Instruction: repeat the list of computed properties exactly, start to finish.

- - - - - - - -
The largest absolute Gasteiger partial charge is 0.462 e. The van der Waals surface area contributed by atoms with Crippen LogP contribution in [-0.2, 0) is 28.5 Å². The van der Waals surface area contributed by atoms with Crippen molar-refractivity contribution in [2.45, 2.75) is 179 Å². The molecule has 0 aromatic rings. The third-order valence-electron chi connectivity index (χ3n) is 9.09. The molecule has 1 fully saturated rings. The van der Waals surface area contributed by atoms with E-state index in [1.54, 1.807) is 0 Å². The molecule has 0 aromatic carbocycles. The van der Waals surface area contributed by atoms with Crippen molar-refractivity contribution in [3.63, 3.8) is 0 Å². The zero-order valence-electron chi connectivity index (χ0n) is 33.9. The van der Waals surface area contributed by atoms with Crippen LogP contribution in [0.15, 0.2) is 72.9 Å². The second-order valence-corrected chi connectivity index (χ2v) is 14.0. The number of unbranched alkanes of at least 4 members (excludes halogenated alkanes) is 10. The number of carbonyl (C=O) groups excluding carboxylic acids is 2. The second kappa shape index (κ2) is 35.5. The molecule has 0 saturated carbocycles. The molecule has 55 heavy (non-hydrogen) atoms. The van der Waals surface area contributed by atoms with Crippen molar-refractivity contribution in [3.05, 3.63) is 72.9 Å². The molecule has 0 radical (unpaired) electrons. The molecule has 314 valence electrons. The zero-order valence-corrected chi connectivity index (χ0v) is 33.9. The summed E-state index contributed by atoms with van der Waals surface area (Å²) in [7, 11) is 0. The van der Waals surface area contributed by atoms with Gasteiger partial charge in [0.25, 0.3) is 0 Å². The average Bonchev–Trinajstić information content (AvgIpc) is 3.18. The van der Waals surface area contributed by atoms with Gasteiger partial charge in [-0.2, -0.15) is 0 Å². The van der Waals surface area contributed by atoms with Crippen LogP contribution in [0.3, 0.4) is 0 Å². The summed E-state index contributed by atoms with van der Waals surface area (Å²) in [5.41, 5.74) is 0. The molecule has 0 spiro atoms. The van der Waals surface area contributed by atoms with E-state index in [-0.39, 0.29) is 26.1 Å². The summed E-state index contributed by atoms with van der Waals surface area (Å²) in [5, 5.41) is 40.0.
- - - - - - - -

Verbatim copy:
The largest absolute Gasteiger partial charge is 0.462 e. The van der Waals surface area contributed by atoms with Crippen LogP contribution in [-0.2, 0) is 28.5 Å². The van der Waals surface area contributed by atoms with Crippen molar-refractivity contribution in [2.45, 2.75) is 179 Å². The molecule has 0 aromatic rings. The third-order valence-electron chi connectivity index (χ3n) is 9.09. The molecule has 1 fully saturated rings. The van der Waals surface area contributed by atoms with E-state index in [1.54, 1.807) is 0 Å². The molecule has 0 aromatic carbocycles. The van der Waals surface area contributed by atoms with Crippen molar-refractivity contribution in [3.63, 3.8) is 0 Å². The zero-order valence-electron chi connectivity index (χ0n) is 33.9. The van der Waals surface area contributed by atoms with Crippen LogP contribution in [0.15, 0.2) is 72.9 Å². The second-order valence-corrected chi connectivity index (χ2v) is 14.0. The number of unbranched alkanes of at least 4 members (excludes halogenated alkanes) is 10. The number of carbonyl (C=O) groups excluding carboxylic acids is 2. The second kappa shape index (κ2) is 35.5. The molecule has 0 saturated carbocycles. The molecule has 55 heavy (non-hydrogen) atoms. The van der Waals surface area contributed by atoms with Crippen molar-refractivity contribution in [3.05, 3.63) is 72.9 Å². The molecule has 0 radical (unpaired) electrons. The molecule has 314 valence electrons. The zero-order valence-corrected chi connectivity index (χ0v) is 33.9. The summed E-state index contributed by atoms with van der Waals surface area (Å²) in [7, 11) is 0. The van der Waals surface area contributed by atoms with Gasteiger partial charge in [0.25, 0.3) is 0 Å². The average Bonchev–Trinajstić information content (AvgIpc) is 3.18. The van der Waals surface area contributed by atoms with Gasteiger partial charge in [-0.2, -0.15) is 0 Å². The van der Waals surface area contributed by atoms with Crippen LogP contribution in [0.3, 0.4) is 0 Å². The summed E-state index contributed by atoms with van der Waals surface area (Å²) in [5.41, 5.74) is 0. The molecule has 0 spiro atoms. The van der Waals surface area contributed by atoms with E-state index in [-0.39, 0.29) is 26.1 Å². The summed E-state index contributed by atoms with van der Waals surface area (Å²) in [5, 5.41) is 40.0.